Congressional negotiators on Sunday reached an agreement to fund the U.S. government through the end of September, three congressional aides told USA TODAY, averting a government shutdown at the end of this week.
The deal includes $15 billion in extra funding for defense programs, which is half of the $30 billion that President Trump asked for in his emergency request to Congress. It also includes $1.5 billion in extra money for border security, but not the $1.4 billion Trump wanted to begin construction of a wall on the U.S.-Mexico border. And it includes $2 billion in extra funding for the National Institutes of Health, which Democrats were pushing for, according to a source with the Senate Appropriations Committee.
The House and Senate are expected to vote on the package by Thursday.
On Friday, Congress passed a stopgap funding bill that kept the government open for another week, giving lawmakers until midnight May 5 to try to reach a compromise on legislation to fund the government through fiscal 2017, which ends Sept. 30. Negotiators from the House and Senate appropriations committees worked through the weekend to reach a deal.
After details of the agreement emerged Sunday night, Senate Minority Leader Chuck Schumer, D-N.Y., released a statement saying the deal reflects the Democrats' principles. The bill "ensures taxpayer dollars aren’t used to fund an ineffective border wall, excludes poison pill riders, and increases investments in programs that the middle-class relies on, like medical research, education, and infrastructure."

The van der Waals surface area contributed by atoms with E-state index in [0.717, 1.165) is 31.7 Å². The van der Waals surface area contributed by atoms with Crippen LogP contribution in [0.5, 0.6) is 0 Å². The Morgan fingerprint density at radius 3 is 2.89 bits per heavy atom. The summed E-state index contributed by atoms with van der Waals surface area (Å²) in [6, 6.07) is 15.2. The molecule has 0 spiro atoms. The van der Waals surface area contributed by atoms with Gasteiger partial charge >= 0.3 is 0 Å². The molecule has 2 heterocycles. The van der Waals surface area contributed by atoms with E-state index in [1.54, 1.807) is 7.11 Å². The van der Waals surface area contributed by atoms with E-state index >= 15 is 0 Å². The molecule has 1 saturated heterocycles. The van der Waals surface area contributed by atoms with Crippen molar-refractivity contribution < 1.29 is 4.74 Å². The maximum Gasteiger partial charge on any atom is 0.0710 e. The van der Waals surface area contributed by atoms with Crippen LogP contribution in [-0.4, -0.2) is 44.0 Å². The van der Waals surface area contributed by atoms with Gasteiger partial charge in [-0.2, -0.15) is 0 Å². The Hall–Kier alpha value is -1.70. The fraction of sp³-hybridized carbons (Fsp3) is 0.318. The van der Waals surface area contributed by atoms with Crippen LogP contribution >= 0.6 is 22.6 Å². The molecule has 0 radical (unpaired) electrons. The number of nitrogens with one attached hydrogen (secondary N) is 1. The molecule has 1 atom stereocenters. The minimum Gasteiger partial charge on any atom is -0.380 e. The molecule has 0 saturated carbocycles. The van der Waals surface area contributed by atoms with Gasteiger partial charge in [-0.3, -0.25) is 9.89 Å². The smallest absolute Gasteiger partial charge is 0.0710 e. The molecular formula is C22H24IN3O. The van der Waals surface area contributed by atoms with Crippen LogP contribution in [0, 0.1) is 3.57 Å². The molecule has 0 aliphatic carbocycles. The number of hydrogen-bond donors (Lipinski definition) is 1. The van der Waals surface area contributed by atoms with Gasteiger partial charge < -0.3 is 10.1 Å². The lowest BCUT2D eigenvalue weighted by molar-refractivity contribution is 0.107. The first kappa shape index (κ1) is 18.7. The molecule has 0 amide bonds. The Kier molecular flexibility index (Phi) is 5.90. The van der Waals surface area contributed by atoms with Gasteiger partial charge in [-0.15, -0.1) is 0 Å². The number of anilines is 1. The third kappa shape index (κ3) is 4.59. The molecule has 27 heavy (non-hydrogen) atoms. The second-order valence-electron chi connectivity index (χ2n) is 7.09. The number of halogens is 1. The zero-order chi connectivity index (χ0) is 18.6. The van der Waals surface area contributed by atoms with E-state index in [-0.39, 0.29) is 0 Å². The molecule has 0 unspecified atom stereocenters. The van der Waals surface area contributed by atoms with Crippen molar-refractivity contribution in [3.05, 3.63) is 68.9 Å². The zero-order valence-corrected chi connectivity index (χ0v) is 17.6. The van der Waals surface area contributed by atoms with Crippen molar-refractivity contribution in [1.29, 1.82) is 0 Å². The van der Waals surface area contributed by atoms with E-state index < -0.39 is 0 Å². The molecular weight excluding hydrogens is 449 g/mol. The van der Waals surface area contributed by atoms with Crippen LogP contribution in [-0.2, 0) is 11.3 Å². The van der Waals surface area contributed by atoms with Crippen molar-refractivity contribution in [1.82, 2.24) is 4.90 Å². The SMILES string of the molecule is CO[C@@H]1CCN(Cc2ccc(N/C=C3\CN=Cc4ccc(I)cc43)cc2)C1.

White House Budget Director Mick Mulvaney said earlier in April that the shutdown fight was "the first real test of whether or not the Democrats — specifically in the Senate — are interested in negotiating, interested in compromising."
The White House last week dropped its demand for immediate funding for the border wall after Democrats said it would result in a government shutdown because they would not vote for any bill that included it. The White House also dropped its threat to stop paying federal subsidies to insurance companies that offer lower-cost coverage to low-income Americans. Trump had threatened to stop paying the subsidies to force Democrats to support legislation to replace the Affordable Care Act, better known as Obamacare.
Once those two major stumbling blocks to a deal were removed, negotiators had just a few remaining issues to resolve over the weekend.
While Republicans hold majorities in the House and Senate, the GOP needs Democratic votes in both chambers to pass the funding bill. In the closely divided Senate, the GOP has a slim majority of 52 seats in a chamber where 60 votes are required to pass the legislation. In the House, Republican leaders need help from Democrats because some conservatives will oppose any bill that increases spending.
Democrats used that leverage to get concessions from the White House on the border wall and Obamacare while also getting extra money for medical research and other domestic programs. At the same time, Democrats agreed to beef up defense and border security, allowing the White House to claim at least a partial victory.
"We have eliminated more than 160 Republican poison pill riders, ranging from undermining a woman’s right to reproductive health to dismantling Dodd-Frank's vital Wall Street consumer protections," House Minority Leader Nancy Pelosi, D-Calif., said in a statement late Sunday. "The omnibus (funding bill) does not fund President Trump's immoral and unwise border wall or create a cruel new deportation force."
Pelosi said the bill includes more than $1 billion in permanent health benefits for retired coal miners and their families, additional funds to fight the epidemic of opioid addiction, and more money for Puerto Rico's Medicaid program, which was expected to run out of funds this year. It also restores student access to year-round Pell Grants to help pay college tuition and provides funding for federal highways and wildfire prevention, Pelosi said.
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